The group’s proposals include removing the Confederate flags that have long flown at the base of the mountain; changing names of streets and other park features with Confederate affiliations; and launching a larger branding effort that would focus the park on themes like nature, racial reconciliation and justice.
The coalition also suggested halting maintenance on the mountain’s massive carving of Confederate leaders Jefferson Davis, Stonewall Jackson and Robert E. Lee, which it views as a potential short-term solution while working to change state laws that protect the monument.
Ryan Gravel, left, of the Stone Mountain Action Coalition, addresses the Stone Mountain Memorial Association board during a special called meeting on Monday, Sept. 14, 2020. TYLER ESTEP / TYLER.ESTEP@AJC.COM
Credit: Tyler Estep
Credit: Tyler Estep
“We don’t believe that taking a piecemeal, token kind of approach to adding little trinkets here and there is going to be good enough to really resolve the history of the mountain and the way that people see it,” said Ryan Gravel, a coalition co-chair.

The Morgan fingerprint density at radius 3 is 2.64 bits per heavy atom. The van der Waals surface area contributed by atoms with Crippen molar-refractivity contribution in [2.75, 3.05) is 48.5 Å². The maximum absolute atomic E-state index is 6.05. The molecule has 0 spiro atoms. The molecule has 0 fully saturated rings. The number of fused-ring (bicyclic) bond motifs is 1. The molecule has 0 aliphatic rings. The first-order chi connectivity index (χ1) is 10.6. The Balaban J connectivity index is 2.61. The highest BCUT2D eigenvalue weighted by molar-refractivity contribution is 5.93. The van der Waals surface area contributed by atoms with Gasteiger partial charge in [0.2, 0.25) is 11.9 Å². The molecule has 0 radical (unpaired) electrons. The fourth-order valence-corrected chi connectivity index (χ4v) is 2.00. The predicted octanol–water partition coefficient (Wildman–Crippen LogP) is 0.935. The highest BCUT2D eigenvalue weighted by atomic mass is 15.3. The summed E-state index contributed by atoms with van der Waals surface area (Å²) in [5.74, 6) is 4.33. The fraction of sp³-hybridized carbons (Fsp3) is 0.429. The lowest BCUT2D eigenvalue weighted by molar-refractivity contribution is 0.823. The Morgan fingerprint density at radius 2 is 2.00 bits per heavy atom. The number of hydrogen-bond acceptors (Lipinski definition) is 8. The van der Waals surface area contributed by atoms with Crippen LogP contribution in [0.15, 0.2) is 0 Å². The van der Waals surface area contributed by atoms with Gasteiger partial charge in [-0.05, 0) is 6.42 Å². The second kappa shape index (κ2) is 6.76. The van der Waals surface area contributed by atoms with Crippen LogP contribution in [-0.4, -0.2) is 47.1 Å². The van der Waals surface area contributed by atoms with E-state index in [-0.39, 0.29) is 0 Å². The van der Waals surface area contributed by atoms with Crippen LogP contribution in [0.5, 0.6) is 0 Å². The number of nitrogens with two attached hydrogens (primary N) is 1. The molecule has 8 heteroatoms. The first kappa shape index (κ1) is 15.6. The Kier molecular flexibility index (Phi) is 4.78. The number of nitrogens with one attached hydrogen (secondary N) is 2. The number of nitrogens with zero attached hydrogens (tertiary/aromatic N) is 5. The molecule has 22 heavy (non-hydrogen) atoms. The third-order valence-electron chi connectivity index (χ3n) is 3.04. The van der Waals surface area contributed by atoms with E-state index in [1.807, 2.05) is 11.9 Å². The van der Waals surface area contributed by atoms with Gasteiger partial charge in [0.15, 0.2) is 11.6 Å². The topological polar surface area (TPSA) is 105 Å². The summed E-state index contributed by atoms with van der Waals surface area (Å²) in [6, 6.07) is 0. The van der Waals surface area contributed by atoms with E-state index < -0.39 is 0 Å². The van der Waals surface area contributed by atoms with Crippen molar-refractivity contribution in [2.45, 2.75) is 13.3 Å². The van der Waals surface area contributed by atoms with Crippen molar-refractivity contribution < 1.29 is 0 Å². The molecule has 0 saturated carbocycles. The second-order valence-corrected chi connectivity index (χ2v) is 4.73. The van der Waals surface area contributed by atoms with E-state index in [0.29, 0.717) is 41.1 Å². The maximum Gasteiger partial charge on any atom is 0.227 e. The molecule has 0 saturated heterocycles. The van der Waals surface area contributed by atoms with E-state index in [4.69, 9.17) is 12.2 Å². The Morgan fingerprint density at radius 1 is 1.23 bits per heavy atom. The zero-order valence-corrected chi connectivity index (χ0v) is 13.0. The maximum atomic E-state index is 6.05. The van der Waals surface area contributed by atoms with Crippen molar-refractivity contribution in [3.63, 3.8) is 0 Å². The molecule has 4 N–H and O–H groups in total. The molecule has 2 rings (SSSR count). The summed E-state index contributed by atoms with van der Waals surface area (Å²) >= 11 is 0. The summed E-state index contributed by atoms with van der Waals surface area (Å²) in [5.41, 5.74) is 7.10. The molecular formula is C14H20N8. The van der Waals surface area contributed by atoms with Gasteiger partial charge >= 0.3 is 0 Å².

Several other coalition members also spoke during Monday’s presentation. They said that they weren’t making demands but asking to partner with the memorial association to create a more welcoming park.
Co-chair Meymoona Freeman produced an American flag that she suggested could replace one of the Confederate banners that fly at the mountain’s base.
“It’s time for transformation, it’s time for healing and it’s time for progress,” she said.
Smith, the memorial association chairman, has previously said that additions that would help balance the historical picture at the park are being discussed, but has provided few details. He said Monday that the memorial association board meeting originally planned for next week — a gathering where those potential additions were set to be discussed in public — is likely to be pushed back.
“We’re going to meet with the governor and see what he wants to do” before presenting a plan, Smith said.